We usually talk about CPUs and GPUs manufactured under the most advanced nodes, but there is a huge market for processors that use less advanced manufacturing nodes, especially companies with semi-custom design methodology, which are the majority of the market. That is why large foundries that manufacture for third parties continue to maintain the old nodes for semiconductors that do not need them.
Intel on the other hand until now only manufactured for itself, so when a node was no longer useful for its new products, and the previous ones had already completed their life cycle, they dismantled the old ones completely. The problem with the new strategy of being a third party foundry? Intel needs to redeploy those nodes and this is where its buying interest for GlobalFoundries comes in. Although it is best that we go to the details.
Intel interested in buying from GlobalFoundries
According to the Wall Street Journal, Intel would have made a purchase offer to GlobalFoundries for 30,000 million dollars. The company is currently in the hands of Mubadala Investment, an investment company owned by the Abu Dhabi government, but incorporated in the United States.
Intel’s purchase of GlobalFoundries would give the latter the opportunity to manufacture chips that are less complex and for much smaller customers, but which by volume are a good part of the market. Since not all companies in the sector have the economic capacity to develop semiconductors with the most advanced nodes. Intel’s war with TSMC is not only a zero-sum war with a geopolitical background, since the United States government sees it as a strategic sector and is going to support Intel in every possible way so that the majority of chips possible are made in the USA.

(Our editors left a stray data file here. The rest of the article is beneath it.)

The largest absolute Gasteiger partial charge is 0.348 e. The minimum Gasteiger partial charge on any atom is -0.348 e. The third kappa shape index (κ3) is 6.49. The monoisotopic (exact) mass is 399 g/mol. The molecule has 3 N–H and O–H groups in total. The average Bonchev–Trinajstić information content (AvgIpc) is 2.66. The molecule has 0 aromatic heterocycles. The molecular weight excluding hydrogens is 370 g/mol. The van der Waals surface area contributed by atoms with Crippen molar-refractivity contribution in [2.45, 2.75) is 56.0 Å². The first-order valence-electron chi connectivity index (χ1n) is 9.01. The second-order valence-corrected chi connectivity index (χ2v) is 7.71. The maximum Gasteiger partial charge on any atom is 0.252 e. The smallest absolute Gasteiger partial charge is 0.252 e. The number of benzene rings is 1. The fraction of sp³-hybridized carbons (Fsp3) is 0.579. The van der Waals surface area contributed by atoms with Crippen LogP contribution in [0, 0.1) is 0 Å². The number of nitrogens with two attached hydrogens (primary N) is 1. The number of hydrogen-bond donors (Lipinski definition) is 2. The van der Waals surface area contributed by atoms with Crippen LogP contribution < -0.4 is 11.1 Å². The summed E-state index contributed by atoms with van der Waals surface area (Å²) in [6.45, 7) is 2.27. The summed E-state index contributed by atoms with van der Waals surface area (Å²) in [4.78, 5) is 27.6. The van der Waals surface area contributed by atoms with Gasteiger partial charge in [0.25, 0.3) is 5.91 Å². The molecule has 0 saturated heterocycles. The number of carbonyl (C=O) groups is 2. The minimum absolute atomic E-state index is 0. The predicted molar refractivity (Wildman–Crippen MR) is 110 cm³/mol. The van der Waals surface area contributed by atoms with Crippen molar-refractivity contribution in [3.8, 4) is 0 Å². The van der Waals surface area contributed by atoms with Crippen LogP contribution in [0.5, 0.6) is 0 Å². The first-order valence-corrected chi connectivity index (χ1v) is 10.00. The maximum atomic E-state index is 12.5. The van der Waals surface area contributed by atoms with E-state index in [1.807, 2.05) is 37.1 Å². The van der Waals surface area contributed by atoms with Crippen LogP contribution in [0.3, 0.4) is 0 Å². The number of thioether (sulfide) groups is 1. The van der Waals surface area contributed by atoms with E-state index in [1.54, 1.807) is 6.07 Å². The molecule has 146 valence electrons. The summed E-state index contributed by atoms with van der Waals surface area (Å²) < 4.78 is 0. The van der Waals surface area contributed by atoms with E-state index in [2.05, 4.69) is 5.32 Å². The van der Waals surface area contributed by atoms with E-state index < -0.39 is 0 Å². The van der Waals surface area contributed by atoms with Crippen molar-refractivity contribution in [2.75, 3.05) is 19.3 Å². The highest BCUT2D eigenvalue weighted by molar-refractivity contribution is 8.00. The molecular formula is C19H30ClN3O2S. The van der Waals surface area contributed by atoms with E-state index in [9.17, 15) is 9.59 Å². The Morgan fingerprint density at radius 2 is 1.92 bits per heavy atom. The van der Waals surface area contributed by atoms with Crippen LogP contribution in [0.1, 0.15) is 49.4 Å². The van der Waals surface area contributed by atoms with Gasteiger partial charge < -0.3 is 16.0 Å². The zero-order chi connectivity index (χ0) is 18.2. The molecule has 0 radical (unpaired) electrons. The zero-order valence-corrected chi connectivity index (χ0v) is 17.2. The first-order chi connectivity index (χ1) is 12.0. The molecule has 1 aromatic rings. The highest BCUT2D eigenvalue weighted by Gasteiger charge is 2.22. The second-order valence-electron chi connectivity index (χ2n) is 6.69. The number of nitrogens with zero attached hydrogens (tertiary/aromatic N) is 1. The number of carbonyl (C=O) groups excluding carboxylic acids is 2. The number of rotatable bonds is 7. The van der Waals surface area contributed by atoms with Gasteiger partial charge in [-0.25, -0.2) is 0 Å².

How does this affect Intel’s rival AMD?
GlobalFoundries was born from the spin-off of the manufacturer from AMD itself, which became a design-only company and therefore Fabless. Currently, AMD’s partner is TSMC, but until not long ago they used the GlobalFoundries factories, since without going any further the AMD Ryzen 1000 and 2000 CPUs, as well as the AMD Radeon GPUs were manufactured in the GlobalFoundries facilities. Even this foundation has a stake in current AMD CPUs, where the IOD, the largest chiplet responsible for communication in the system, is GlobalFoundries.
The foundry had to realize the AMD Zen 2 to 7 nm, but its retirement of the race when seeing that it was not profitable for them to continue the technological race against Intel and TSMC. Throughout this time they have continued to offer their old nodes, but their main source of income has been thanks to being the manufacturers of the IOD in the AMD Ryzen 3000 and AMD Ryzen 5000. Manufacturing contract that ends this year and everything indicates that it will be TSMC the one that will manufacture this part in the following AMD Ryzen based on Zen 4.